Five myths about liberal academia

By Matthew Woessner, April Kelly-Woessner and Stanley Rothman
Friday, February 25, 2011; 12:00 PM

Do red-blooded, hard-working Americans pay thousands of dollars each year to send their children to college, only to have those kids turned into pot-smoking Obamacare-lovers by a pack of communist hippies? This stereotype -- professors as brainwashing left-wing ideologues -- has dogged academia at least since the Vietnam War era. But our nation's vilified professoriate isn't composed of just Marxists and Whole Foods shoppers. Let's upend five popular misconceptions about the people educating the next generation.

1. Today's professors are more moderate than radical professors from the 1960s.

A recent, widely reported study on the political views of U.S. college professors provides evidence that younger professors are more likely than their older colleagues to define themselves as moderates. However, more relevant than how individuals identify themselves is where they fall on specific political and social questions.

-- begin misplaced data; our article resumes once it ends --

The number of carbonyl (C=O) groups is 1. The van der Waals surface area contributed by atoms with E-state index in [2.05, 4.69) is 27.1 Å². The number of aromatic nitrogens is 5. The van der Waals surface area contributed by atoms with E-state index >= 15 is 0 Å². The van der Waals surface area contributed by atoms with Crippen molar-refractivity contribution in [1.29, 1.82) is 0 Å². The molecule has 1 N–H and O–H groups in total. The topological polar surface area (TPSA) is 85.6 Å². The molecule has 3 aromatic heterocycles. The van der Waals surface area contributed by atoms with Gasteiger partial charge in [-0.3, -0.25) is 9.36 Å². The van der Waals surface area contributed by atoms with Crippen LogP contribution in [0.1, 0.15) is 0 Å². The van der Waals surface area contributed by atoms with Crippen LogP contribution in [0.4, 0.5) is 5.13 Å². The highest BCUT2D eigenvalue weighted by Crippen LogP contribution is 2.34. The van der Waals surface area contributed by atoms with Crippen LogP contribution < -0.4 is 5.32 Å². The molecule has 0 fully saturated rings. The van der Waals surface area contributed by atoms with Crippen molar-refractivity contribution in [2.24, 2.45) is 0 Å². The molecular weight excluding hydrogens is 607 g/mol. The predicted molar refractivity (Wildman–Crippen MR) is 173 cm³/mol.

For our new book, "The Still Divided Academy," we surveyed more than 4,000 professors, students and administrators from four-year colleges throughout the United States. We compared the views of professors born after 1955, those born between 1946 and 1955, and those born before 1945. The youngest group was most liberal on key social issues, 7 percentage points more likely than the middle group and 14 percentage points more likely than the oldest group to agree with the statement "homosexuality is as acceptable a lifestyle as heterosexuality." And the youngest group was 8 percentage points more likely than the oldest group to agree that "it is all right for a couple to live together without intending to get married." If this trend continues as older professors retire, college faculties won't become more moderate, but will drift toward the left.

2. College professors turn their students into liberals.

Prominent conservative commentators such as David Horowitz and Dennis Prager argue that by requiring students to read politically charged books, slanting their lectures and belittling right-wing arguments, liberal professors alter the views of impressionable undergraduates.